Another man said the move was a blessing for him and the country.

"It's going to benefit me so I'm really excited. I've completed school but I've not found any work to do - I hope oil will help me to get a job."

Our reporter says Ghana also has a growing civil society community which is anxious to ensure environmental and development considerations are given a voice in the area where the oil is being bumped.

"A lot of the fishermen are now moving away because of the oil rig - they cannot fish within a certain parameter," says Adwoa Bame from the Women's Initiative for Self-Empowerment group.

"The men go out and bring the fish to the fishmongers, who are normally women," she told the BBC.

"So we need to look at how we can develop programmes that can sustain these communities in terms of livelihoods."
http://www.bbc.co.uk/news/world-africa-11996983
 

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Yeah I was commenting in the Business section that I'm a bit surprised at how little the money seems. $1 billion is basically after they hit maximum production. That's really low, but it may be a blessing in disguise since it will allow for oil to stay in the background instead of overwhelming other sectors of the economy.
 

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Yeah I was commenting in the Business section that I'm a bit surprised at how little the money seems. $1 billion is basically after they hit maximum production. That's really low, but it may be a blessing in disguise since it will allow for oil to stay in the background instead of overwhelming other sectors of the economy.
It really makes me wonder considering that rather small revenue coming in, how is it causing the economy to boom like it's expected in 2011? It's funny how just a small bit of oil, changes the mindset of people perhaps Ghanians will spend more?
 

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This is a beautiful news. Can you imagine Ghana's economy growing 12% from next year? WOW! :cheers2:
And 12% inflation a year like in Angola.?...:nuts:

I hope the best for Ghana, but I don't think that the oil will change much or will reach the people.
Their is no single African oil country were the oil has brought prosperity and were the money has reached the people.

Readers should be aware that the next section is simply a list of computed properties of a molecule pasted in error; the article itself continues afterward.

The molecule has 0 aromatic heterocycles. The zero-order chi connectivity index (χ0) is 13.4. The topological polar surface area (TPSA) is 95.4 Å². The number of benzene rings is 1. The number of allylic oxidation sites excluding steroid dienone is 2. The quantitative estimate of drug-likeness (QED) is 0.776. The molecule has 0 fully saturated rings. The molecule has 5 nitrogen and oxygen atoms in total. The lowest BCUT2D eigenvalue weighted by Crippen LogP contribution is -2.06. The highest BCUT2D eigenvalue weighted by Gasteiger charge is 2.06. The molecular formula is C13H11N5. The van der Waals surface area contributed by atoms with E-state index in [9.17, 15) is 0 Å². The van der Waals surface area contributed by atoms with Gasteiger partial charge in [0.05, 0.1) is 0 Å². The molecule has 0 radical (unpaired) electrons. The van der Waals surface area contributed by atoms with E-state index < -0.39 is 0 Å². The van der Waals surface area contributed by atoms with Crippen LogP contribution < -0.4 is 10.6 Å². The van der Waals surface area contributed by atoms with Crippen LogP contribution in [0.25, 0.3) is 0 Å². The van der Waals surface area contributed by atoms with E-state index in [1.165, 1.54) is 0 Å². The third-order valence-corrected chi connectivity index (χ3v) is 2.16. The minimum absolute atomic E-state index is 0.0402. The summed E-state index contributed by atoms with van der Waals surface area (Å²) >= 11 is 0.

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Requiscat en pace
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Yeah I was commenting in the Business section that I'm a bit surprised at how little the money seems. $1 billion is basically after they hit maximum production. That's really low, but it may be a blessing in disguise since it will allow for oil to stay in the background instead of overwhelming other sectors of the economy.
+1

I hate just adding plus one's to your posts, but I always agree with them :)
 

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Libyans are rich by African standards, I don't know what that country would had been without that oil.
Without oil Libyan life quality would be somewhere like Djibouti. They would have higher living standards than dirt poor countries like Mali or Mauritania but they would not be as rich as super-urban countries like Morocco, but closer to Morocco than Mauritania overall, they do have some powerful cities like Tripoli to get a head start.
 

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Yeah it's ridiculous to think that oil in a stable country like Ghana won't have a positive outcome. Those billions can for example fund necessary infrastructure projects.
Bad management. Nigeria has more oil than Qatar yet the Qataris have the highest quality of life in the world. Sure there's the population to look into but with that oil Nigeria could be up there quite easily. Nigeria's management is so bad that most people don't know it even has oil.

I think things will get better though as lifestyle quality increases education will increase and changes will come.
 

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I'm The King
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most people don't know that Nigeria has oil??
People on this forum have a knack for saying whatever suits their argument whenever it pertains to Nigeria. One minute Nigeria is corrupt, the next minute it’s not, one minute we’re known only for oil, the next minute we’re not.

Nigerian’s are far more ambitious, hardworking and innovative than any of these haters could ever hope to be. These guys could learn a lot from us, instead of crying all day long about image and pretending like their nations are equally as corrupt and poorly managed.